Memoization: an introduction using Python
Memoization is a classic optimization technique that can speed up a function by having it “remember” inputs it previously computed. If a memoized function is called with inputs it remembers, it returns the previously computed value. If the function is computationally expensive, and the function may be called multiple times with the same input, this simple technique can be an easy way to speed up a function without adjusting the underlying algorithm.
I consider this type of optimization “classic” because it involves two time-honored computer science topics: caching and time-space tradeoffs.
Caching is the process of saving copies of data “closer” to the mechanism that’s doing a computation or making a request for data. Caches are absolutely everywhere in technology:
The concept of caching is simple: if you have reason to suspect that some pieces of data will be required more than once, you can store copies “closer” to the entity that needs it.
Time-space tradeoffs involve the general observation that algorithms can be optimized for maximum time efficiency (fastest speed) or maximum space efficiency (lowest memory usage), but usually not both. If you are working in an environment with particular constraints, it’s often possible to adjust an algorithm to save time by using more space, or save space by spending more time.
Memoization, however, is an approach to optimizing functions that doesn’t involve changing the function at all. It’s a higher-level technique akin to caching, though its origins can be traced back to time-space tradeoffs by way of computational complexity theory.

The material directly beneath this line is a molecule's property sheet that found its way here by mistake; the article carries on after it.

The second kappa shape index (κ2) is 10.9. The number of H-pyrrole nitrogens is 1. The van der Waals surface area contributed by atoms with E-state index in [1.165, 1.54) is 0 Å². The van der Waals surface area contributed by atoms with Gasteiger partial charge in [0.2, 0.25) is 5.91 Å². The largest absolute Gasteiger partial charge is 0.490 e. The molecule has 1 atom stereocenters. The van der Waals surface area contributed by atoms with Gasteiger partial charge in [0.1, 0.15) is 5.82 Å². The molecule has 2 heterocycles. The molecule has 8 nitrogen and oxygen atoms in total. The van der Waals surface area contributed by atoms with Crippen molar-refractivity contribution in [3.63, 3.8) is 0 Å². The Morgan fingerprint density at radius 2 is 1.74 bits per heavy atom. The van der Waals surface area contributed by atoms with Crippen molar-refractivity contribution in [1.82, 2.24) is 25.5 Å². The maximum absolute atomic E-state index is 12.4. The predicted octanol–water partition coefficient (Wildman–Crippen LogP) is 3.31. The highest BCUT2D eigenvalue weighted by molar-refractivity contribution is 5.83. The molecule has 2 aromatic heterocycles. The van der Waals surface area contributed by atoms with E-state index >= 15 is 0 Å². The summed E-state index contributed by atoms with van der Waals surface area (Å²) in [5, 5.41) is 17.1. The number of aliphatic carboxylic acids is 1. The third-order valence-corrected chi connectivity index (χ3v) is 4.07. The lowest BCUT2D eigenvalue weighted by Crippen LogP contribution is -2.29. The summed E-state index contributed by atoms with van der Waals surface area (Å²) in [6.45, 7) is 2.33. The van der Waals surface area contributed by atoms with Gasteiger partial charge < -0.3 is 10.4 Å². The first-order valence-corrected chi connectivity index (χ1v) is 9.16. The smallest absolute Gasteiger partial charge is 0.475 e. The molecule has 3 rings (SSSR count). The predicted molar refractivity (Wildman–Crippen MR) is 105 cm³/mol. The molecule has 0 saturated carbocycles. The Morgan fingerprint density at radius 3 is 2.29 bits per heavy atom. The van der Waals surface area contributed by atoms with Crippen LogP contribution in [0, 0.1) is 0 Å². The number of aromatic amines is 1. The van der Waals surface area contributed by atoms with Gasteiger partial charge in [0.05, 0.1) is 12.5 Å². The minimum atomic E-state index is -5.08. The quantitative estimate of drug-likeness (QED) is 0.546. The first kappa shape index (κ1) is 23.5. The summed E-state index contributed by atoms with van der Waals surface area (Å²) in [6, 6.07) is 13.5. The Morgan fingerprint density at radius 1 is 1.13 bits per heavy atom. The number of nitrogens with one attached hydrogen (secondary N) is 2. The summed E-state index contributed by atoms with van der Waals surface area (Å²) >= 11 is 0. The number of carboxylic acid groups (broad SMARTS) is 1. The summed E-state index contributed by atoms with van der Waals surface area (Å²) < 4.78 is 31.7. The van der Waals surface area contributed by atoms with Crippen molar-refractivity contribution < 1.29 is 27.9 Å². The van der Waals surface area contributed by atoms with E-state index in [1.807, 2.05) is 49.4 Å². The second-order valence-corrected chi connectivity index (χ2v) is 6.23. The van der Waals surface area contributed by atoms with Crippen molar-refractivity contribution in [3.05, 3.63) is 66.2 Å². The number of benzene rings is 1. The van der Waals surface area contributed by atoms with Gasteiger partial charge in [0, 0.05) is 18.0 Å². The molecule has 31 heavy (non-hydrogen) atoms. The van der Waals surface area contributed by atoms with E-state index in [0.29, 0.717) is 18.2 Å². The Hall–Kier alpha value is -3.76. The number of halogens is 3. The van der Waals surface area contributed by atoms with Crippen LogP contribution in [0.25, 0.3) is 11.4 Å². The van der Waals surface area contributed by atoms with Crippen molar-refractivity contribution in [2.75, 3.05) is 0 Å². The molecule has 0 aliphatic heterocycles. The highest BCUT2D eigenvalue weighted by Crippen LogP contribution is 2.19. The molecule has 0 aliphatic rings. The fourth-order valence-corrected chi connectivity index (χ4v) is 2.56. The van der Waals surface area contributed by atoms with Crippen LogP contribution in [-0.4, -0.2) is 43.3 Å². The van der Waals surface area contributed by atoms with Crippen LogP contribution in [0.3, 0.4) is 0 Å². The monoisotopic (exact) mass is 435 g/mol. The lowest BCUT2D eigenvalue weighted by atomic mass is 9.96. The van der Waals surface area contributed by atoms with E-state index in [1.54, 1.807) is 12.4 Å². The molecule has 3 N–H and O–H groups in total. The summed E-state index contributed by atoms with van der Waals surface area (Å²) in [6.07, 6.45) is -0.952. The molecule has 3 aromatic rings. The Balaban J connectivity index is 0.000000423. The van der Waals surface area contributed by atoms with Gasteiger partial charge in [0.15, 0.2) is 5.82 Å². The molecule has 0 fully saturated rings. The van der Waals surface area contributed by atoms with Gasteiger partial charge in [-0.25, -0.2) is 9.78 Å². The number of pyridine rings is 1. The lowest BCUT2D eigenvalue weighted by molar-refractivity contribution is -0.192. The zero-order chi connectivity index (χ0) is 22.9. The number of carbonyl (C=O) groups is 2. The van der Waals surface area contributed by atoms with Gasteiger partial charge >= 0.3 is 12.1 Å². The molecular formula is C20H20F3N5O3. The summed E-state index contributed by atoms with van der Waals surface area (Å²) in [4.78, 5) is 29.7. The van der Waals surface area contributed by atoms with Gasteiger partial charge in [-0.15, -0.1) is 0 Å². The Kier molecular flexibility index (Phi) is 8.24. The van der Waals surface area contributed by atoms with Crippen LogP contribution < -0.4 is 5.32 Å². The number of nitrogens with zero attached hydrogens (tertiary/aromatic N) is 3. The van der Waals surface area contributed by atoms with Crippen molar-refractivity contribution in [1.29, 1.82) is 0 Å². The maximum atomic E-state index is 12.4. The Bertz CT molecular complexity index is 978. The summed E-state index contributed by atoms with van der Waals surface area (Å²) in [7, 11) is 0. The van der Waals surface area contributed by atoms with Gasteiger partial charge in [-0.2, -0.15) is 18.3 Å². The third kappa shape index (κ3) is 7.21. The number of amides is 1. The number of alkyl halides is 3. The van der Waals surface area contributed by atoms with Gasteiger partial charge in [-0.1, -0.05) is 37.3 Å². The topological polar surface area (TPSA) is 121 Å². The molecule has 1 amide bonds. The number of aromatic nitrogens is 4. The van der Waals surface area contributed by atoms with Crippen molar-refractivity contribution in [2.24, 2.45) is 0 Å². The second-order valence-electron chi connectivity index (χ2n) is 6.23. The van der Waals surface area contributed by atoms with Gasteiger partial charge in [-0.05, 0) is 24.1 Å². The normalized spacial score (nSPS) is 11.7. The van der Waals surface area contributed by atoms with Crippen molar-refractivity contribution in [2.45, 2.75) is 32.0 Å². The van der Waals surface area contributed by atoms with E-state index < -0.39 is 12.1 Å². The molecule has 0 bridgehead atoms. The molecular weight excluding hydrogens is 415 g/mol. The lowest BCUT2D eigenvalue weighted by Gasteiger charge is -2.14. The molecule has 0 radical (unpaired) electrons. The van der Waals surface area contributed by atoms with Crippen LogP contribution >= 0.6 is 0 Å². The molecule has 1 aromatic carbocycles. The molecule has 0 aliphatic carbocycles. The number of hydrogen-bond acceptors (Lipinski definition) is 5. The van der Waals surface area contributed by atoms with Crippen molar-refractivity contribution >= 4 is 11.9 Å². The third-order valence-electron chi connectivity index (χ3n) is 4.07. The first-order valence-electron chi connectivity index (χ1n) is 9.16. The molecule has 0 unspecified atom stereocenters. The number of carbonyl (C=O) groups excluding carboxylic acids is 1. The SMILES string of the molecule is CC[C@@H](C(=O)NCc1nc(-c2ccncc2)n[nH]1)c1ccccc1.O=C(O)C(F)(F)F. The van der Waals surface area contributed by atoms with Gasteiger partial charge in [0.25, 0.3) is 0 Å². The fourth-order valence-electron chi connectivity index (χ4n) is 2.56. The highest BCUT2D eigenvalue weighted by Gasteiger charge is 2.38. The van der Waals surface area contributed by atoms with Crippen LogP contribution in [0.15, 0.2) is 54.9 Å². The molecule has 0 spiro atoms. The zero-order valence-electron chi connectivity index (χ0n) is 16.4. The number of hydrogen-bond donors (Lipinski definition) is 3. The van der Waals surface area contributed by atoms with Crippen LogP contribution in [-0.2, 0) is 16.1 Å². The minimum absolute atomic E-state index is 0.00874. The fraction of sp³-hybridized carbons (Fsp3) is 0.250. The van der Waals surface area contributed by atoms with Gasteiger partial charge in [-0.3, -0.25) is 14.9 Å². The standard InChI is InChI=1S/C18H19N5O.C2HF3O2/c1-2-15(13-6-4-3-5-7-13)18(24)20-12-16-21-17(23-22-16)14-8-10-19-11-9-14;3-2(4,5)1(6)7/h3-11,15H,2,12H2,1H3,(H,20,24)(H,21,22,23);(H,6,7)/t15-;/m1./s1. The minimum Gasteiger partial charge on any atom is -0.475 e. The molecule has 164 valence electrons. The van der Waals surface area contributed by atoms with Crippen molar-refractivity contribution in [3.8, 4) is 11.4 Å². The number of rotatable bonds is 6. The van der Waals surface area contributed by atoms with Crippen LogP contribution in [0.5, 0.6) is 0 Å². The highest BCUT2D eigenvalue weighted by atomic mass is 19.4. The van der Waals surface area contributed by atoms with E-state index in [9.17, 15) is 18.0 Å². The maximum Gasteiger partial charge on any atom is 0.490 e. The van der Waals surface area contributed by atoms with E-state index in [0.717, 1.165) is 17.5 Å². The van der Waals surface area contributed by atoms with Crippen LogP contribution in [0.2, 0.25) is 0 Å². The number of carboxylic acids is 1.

You asked for it:
If this function looks simple, it’s because it is. We’ll see, however, that it won’t work for some functions. In particular, it won’t work for recursive functions, functions that take more than one argument, and functions whose arguments aren’t hashable.
However, for simple functions, this works, and presents the basic
approach to memoization well. This
memoized() function takes the
function you want to memoize, and returns a wrapped up
version of the function that has been memoized:
You can then call the
myfunc_faster() function as you would normally.
However, you’ll notice that, after you’ve call the memoized function once
with a particular argument, subsequent calls with that argument come back
memoized() function creates a dictionary
memo that will map values
of arguments to the function
func to the return values that
produce with those arguments. (This is why arguments have to be hashable —
they must be stored in this dictionary.)
Then the function defines another function,
f(). If you’ve never seen a
nested function definition before, it is done precisely like a normal
function definition. However, this
f() is particularly special because
it’s an example of a closure. A closure is just a function that holds
some data that was outside the function at the time of its definition.
When the closure is called at some later time, it “remembers” the data,
or in this case, “remembers” the reference to the dictionary
You might notice that, when the
memoized() function returns, the
variable goes away — but since the closure still has a reference to the